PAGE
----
Stephen Curry, Kevin Durant look to build a Warriors dynasty

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OAKLAND, Calif. (AP) Stephen Curry tucked a celebratory cigar into his right sock for safekeeping as he handled all of his post-championship obligations.

He was still wearing his sweaty uniform, ankle braces, kneepads and game shoes but, oh, there would be more partying. Perhaps all summer long.

And if he and the rest of the Warriors have their way, for years to come.

Curry, Kevin Durant and their teammates are determined to build a dynasty together – and they might just be well on their way.

LeBron James believes so.

Two titles in three years for Golden State. A fabulous first one with and for Durant.

“We’re obviously just getting started,” Curry said after closing out Cleveland in Monday night’s NBA Finals Game 5. “This is something that we want to continue to do, but for us to have these conversations that we had almost a year ago and now being in this position, worth every shot we took in practice, fighting through injuries that he had this year, and it’s an unbelievable feeling.”

The second NBA championship feels drastically different for Curry, because this one was a comeback from a heartbreaking missed opportunity last year against James and the Cavaliers when the Warriors knew they should have won it all but squandered a 3-1 lead.

As a raucous crowd cheered at Oracle Arena, Curry watched freshly crowned Finals MVP Durant capturing his first ring in his 10th NBA season.

“It’s different just because of what happened last year to be honest,” Curry said. “We went through, for lack of a better term, basketball hell in that sense of just being so close to getting the job done and not realizing that goal and having to think about that for an entire year and compartmentalize and just try to keep the right perspective about this season and learn the lessons that we learned.”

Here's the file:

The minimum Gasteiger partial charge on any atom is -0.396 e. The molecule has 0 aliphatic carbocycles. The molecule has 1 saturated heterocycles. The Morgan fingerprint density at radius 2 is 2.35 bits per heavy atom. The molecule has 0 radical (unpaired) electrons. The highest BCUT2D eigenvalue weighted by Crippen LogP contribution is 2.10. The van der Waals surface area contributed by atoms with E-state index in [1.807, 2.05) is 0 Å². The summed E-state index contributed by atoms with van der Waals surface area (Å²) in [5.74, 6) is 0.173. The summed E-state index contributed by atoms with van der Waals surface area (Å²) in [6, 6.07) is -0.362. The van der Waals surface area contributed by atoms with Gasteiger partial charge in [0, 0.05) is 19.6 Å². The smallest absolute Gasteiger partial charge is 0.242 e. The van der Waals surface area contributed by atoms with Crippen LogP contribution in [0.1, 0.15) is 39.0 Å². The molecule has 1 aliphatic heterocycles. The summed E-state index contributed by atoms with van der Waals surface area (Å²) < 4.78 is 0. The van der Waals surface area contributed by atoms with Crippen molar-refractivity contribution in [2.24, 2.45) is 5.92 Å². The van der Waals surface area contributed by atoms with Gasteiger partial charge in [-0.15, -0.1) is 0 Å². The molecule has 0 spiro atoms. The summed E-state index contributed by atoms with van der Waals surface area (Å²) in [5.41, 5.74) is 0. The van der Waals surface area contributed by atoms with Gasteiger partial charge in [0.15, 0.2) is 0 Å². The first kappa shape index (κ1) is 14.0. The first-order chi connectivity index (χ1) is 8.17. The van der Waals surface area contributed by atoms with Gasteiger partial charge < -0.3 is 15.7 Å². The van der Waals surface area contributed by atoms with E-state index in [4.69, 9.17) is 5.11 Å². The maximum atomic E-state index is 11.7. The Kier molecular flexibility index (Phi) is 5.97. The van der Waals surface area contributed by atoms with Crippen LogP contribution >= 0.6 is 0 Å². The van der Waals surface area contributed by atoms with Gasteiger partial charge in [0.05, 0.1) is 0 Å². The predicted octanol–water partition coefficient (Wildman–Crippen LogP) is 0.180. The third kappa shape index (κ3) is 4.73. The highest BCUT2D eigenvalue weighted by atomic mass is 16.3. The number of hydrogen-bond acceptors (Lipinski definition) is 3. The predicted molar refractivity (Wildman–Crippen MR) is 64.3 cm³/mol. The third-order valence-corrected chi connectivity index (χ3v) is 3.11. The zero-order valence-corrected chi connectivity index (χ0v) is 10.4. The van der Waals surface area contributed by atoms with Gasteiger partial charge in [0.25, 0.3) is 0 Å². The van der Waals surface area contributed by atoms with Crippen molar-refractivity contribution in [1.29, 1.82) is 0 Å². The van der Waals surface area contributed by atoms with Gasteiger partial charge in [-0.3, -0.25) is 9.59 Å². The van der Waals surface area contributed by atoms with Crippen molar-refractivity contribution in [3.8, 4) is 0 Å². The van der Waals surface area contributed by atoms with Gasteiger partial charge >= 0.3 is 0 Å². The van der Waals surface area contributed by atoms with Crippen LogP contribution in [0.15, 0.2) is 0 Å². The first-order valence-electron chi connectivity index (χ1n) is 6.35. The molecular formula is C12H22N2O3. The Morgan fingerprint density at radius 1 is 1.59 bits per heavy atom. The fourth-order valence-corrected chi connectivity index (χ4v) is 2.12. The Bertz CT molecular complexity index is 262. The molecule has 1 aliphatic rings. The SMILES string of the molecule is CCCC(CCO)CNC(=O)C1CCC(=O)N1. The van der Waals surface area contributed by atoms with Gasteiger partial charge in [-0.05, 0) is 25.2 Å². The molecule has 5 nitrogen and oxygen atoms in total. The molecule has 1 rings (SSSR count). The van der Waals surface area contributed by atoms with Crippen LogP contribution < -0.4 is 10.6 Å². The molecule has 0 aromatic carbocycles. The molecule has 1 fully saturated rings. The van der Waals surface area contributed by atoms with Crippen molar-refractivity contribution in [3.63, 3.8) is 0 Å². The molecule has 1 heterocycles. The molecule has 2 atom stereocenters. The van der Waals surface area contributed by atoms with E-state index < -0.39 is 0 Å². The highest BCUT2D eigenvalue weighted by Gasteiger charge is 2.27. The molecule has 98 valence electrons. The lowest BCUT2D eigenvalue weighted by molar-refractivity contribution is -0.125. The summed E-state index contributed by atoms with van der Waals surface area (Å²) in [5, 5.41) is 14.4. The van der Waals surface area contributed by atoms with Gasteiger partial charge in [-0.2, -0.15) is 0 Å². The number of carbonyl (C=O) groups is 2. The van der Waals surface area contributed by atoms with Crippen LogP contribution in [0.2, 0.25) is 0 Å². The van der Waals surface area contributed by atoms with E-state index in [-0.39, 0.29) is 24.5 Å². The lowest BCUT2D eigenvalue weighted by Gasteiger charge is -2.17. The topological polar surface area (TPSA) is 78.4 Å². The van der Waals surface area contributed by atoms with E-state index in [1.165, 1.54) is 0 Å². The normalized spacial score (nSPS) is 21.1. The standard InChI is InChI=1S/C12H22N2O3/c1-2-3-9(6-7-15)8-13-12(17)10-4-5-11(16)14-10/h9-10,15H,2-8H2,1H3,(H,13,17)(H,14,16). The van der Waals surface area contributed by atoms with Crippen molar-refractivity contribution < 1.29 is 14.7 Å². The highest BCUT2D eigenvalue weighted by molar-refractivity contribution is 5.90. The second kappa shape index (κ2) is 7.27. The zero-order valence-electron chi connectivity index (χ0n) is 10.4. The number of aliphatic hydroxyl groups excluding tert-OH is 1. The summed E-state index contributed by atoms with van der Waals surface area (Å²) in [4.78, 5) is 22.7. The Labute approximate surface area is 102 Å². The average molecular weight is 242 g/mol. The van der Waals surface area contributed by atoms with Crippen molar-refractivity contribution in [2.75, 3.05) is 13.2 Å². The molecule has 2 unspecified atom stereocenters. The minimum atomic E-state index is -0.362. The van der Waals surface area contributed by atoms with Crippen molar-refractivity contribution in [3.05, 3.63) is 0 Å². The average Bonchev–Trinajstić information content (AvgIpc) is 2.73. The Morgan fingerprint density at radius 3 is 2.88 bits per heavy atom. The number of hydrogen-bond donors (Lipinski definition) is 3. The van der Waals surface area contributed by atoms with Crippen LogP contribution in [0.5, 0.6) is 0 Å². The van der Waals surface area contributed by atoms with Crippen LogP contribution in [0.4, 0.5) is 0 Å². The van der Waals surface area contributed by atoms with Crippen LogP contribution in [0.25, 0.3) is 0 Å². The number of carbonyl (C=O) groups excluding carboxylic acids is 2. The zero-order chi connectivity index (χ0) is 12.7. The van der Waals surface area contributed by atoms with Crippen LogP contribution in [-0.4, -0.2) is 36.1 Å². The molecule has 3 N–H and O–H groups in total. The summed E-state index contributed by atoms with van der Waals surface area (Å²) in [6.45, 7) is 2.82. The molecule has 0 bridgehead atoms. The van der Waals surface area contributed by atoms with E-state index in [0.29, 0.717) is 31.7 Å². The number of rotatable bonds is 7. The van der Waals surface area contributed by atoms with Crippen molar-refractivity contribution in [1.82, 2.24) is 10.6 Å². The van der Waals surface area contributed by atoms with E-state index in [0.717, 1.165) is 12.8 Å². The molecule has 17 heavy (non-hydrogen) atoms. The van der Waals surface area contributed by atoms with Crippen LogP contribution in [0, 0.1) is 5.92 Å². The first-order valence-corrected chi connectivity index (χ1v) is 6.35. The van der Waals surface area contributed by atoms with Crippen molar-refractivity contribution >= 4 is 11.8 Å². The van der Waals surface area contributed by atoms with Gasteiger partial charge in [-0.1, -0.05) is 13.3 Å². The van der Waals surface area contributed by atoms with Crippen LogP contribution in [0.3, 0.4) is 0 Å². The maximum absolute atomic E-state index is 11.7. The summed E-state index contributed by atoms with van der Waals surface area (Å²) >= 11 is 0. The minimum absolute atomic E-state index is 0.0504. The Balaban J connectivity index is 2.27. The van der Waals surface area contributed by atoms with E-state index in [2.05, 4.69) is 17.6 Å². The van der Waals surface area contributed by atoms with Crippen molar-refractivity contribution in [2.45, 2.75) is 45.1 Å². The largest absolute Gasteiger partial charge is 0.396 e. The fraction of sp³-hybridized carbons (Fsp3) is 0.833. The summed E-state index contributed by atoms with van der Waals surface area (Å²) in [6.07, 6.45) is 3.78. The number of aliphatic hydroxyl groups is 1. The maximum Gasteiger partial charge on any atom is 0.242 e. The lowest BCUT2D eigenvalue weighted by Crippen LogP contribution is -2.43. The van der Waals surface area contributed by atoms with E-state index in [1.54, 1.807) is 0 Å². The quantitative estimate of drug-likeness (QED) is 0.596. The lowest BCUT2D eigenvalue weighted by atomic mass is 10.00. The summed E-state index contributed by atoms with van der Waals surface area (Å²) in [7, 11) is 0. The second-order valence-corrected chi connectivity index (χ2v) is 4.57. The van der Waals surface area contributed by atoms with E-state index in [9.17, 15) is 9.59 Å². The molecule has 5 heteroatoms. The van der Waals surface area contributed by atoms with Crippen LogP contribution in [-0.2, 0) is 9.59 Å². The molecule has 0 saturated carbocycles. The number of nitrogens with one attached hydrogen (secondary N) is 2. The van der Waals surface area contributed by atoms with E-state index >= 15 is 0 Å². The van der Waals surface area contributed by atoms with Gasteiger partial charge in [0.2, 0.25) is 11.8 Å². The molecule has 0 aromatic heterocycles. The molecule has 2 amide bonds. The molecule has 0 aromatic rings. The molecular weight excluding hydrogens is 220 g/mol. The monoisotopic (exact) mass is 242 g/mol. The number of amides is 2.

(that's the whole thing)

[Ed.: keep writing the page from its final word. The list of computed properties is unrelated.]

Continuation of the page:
Coach Steve Kerr cried. Golden State general manager Bob Myers also was moved to tears given Kerr’s courageous Finals comeback from an 11-game absence while dealing with complications from back surgery following the 2015 title run.

Kerr still found time to crack a joke on the stage afterward: “Well, we had very little talent, actually, it was mostly coaching.”

Later, he was straightforward and serious: “We were heartbroken last year, but this year was our turn.”

Myers realizes adding Durant might not have worked so well with anyone but the Warriors.

“Kevin’s journey, our team embraced him. Some teams wouldn’t embrace a guy who came into a situation like ours. It looks like it was easy, but guys like Steph Curry welcoming him and kind of let him shine – it worked out like it should,” Myers said. “If you want to win, it doesn’t matter. It’s not about who scored what. It’s about winning. I think he knew that. He won a championship, and then we were close and didn’t win one. So you have a clear sense of what matters when you go through that stuff.”

Now, the Warriors will face a frenzy of free-agent moves this summer to try to keep as many stars and brilliant backups as possible around for another run in 2018.

Owner Joe Lacob will be pulling out his pocketbook to potentially give Curry a $200 million deal. Whatever it is, the big-money contract will be a hefty raise from the $12 million he earned on the way to a 16-1 postseason.

Money and egos aside, the Warriors blended beautifully from the day Durant first walked into team headquarters.

“I mean, come on, you got a bunch of guys who are talented and can shoot and pass and dribble, and they’re unselfish,” Kerr said. “There was never any question in my mind that this was going to work. So, this is the culmination of a year where they grew together and learned each other’s games and got better and better all year, and it was just phenomenal to be part of.”

One moment late Monday captured the camaraderie that evolved. As a grinning Curry held daughter Riley in his arms, Durant stood next to them with his left hand on the point guard’s head.

Later, the two-time reigning MVP took off his new NBA champions hat and studied it briefly before pulling it on again, backward.

Curry had Durant to complement his game this time, to take some pressure off. They learned from each other every step of the way, they pushed one another through fierce shooting competitions that were pure entertainment on a practice floor.